Sunday, April 25, 2004

Big Fat Lies Vindicated - Recent JAMA Study Downplaying Impact of Overweight and Obesity on Longevity Supports What "Big Fat Lies" Author Has Been Saying for Years

Big Fat Lies Vindicated - Recent JAMA Study Downplaying Impact of Overweight and Obesity on Longevity Supports What "Big Fat Lies" Author Has Been Saying for Years

The latest research on body weight and health, published in JAMA, suggests that thinness poses a greater health risk and being overweight—just what "Big Fat Lies" author Glenn Gaesser has been saying for years. The risks of thinness—and attempts to get thin—have been largely ignored, whereas the risks of being overweight or obese have been greatly overstated. Data from the National Health and Nutrition Examination Surveys, published in the April 20, 2005 issue of JAMA, show that, in terms of longevity, "overweight" is actually the "ideal" weight. Tune in to the on-line/on-demand 24/7 "Size Matters, Too" Radio Show the week of April 24th and May 1, 2005 as the Velvet Voice of Size Diversity, Veronica Cook-Euell, interviews Glenn Gaesser to reveal the truth about the lies.

(PRWEB) April 22, 2005

University of Virginia exercise physiologist Glenn Gaesser, Ph. D., challenges conventional wisdom on body weight and health, uncovering substantial scientific evidence to show that when it comes to fat, both the American public and the national scientific community have been working under false assumptions and self-perpetuating myths. What a blow to conventional wisdom and current medical dogma, to say nothing of the negative impact this might have on the unscrupulous multibillion-dollar-per-year weight loss industry. Our culture may worship thinness, but there certainly is no medical justification to do so.

"Americans have been deceived by those with a stake in the $30-plus billion-per-year weight-loss industry," says Gaesser. "The health risks of being overweight as well as the health benefits of weight loss have been exaggerated."

Obesity is commonly cited as the cause of numerous life-threatening diseases and disorders, including diabetes, heart disease and clogged arteries. According to Gaesser, these assertions, along with the frequently cited "phantom statistic" of 300,000 premature deaths per year caused by excessive weight, are not substantiated.

Not only is there insufficient evidence for the connection, says Gaesser, but also many studies have suggested just the opposite. For example, a large-scale 1998 study sponsored by the National Institutes of Health showed that among African Americans, the optimal body-mass-index (BMI) for longevity appears to be in the overweight range. Even among whites the data did not support the widely held belief that thin men and women live longest. Among older Americans, thinness is a more serious health problem than packing extra pounds.

While Gaesser may be bucking a trend in challenging the popular notions about body fat, many health professionals are beginning share his caveat: it may be OK to be fat if you are also fit. "Fat men and women who are physically fit and exercise regularly outlive thin men and women who are unfit and sedentary, and studies repeatedly show that it is easier to get a fat person fit than it is to get a fat person thin," he asserts.

Perhaps the most harmful aspect of the misinformation Gaesser sees perpetuated in popular press and advertising is the increase in unhealthy fad dieting. He is particularly concerned by the extreme strategies of regimes like those that profess to burn fat quickly, which has been shown by many opponents to have negative long-term health impact. "Chronic efforts at weight loss may be responsible for more deaths than 'excess weight' itself," he says.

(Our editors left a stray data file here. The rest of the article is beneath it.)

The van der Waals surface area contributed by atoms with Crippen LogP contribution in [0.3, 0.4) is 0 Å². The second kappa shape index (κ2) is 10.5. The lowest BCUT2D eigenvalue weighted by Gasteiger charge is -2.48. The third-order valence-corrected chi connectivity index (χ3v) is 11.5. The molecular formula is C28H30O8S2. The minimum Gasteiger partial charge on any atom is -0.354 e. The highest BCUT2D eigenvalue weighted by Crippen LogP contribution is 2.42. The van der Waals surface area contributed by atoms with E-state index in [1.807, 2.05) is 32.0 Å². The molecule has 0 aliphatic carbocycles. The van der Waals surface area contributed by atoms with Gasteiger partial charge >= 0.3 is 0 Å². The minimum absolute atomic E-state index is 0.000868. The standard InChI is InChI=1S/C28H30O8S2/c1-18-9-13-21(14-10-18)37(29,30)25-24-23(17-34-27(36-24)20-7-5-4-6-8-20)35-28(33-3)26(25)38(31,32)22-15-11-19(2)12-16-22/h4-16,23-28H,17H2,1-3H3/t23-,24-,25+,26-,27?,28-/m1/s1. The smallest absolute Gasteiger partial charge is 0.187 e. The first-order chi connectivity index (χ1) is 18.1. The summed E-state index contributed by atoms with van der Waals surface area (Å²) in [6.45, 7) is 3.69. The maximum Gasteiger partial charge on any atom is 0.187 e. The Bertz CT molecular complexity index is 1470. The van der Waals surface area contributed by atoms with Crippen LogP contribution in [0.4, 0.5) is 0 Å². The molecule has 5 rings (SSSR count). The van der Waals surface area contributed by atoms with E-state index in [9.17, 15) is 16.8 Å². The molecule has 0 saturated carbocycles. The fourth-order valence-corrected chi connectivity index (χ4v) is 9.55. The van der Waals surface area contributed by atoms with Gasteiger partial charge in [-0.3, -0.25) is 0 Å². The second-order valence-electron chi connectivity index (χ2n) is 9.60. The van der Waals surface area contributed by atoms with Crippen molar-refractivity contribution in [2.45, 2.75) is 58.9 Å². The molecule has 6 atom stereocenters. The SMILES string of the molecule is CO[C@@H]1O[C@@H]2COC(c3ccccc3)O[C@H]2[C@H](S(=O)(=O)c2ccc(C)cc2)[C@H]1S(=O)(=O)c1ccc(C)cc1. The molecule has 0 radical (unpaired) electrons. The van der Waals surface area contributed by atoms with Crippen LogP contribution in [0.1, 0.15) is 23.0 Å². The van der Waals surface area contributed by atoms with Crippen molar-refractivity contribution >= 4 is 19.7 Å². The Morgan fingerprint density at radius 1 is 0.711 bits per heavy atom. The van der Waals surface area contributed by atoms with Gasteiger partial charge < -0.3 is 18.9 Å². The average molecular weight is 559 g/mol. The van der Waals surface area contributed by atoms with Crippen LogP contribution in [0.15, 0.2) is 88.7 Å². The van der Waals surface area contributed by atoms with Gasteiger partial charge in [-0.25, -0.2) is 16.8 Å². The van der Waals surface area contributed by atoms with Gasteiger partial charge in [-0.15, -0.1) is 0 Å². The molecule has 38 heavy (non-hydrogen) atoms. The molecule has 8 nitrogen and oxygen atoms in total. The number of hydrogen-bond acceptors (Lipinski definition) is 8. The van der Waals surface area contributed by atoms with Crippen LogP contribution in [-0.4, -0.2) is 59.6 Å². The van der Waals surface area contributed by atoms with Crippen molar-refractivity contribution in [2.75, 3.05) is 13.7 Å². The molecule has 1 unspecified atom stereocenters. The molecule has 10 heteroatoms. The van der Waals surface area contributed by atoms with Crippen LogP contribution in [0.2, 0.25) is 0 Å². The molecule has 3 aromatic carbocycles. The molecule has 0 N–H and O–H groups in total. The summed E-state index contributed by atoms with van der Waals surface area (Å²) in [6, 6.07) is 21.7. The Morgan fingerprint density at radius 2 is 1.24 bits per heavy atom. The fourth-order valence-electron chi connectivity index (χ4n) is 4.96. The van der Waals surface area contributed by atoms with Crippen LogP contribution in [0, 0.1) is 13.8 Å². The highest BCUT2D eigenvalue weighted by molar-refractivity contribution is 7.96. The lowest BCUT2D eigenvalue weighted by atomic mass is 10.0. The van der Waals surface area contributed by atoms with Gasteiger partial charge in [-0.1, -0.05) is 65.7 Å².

With an abundance of new research to bolster his challenges, Gaesser hopes to reach the millions of Americans who may have heard the buzz about his work but who have not yet heard him in person or read his ground-breaking book, "Big Fat Lies: The Truth About Your Weight and Your Health" (Gurze, 2002).

Listen in to the dynamic interview with Glenn Gaesser on the "Size Matters, Too" radio show www. sizematterstoo. com regarding this compelling topic with your host, the Velvet Voice of Size Diversity, Veronica Cook-Euell 24/7 the week of April 24th and the week of May 1, 2005. This show is made possible by WCRS Radio, Akron, Ohio.

Bonus-- Paul Campos also weighs in: A major new study published in the Journal of the American Medical Association confirms the contrarian thesis put forth in University of Colorado professor Paul Campos' book "The Diet Myth: Why America's Obsession with Weight is Hazardous to Your Health" (Gotham/PenguinUSA).

The data from the new study underlines the central contention of Professor Campos' book: that the so-called "overweight" category, which contains most Americans who the government claims weigh "too much," is scientifically baseless and socially destructive, and should be abandoned immediately. "Given that Americans are enjoying longer lives and better health than ever before, the claim that four out of five of us are running serious health risks because of our weight sounds exactly like the sort of exaggeration that can produce a cultural epidemic of fear," Campos argues. (read the entire article attached "New JAMA Study Confirms CU Law Prof's Controversial Thesis."

As part of the special bonus, you will also be able to tune in to an interview with Paul Campos during the week of April 24, 2005. Free of Charge on the Size Matters, Too radio show with your host, the Velvet Voice of Size Diversity, Veronica Cook-Euell at sizematterstoo. com. "Size Matters, Too" focuses on body size acceptance, body image as well as many issues relating to empowering women of size. "We help people love themselves and the bodies they're in; and we help employers embrace the size diversity in their employees."

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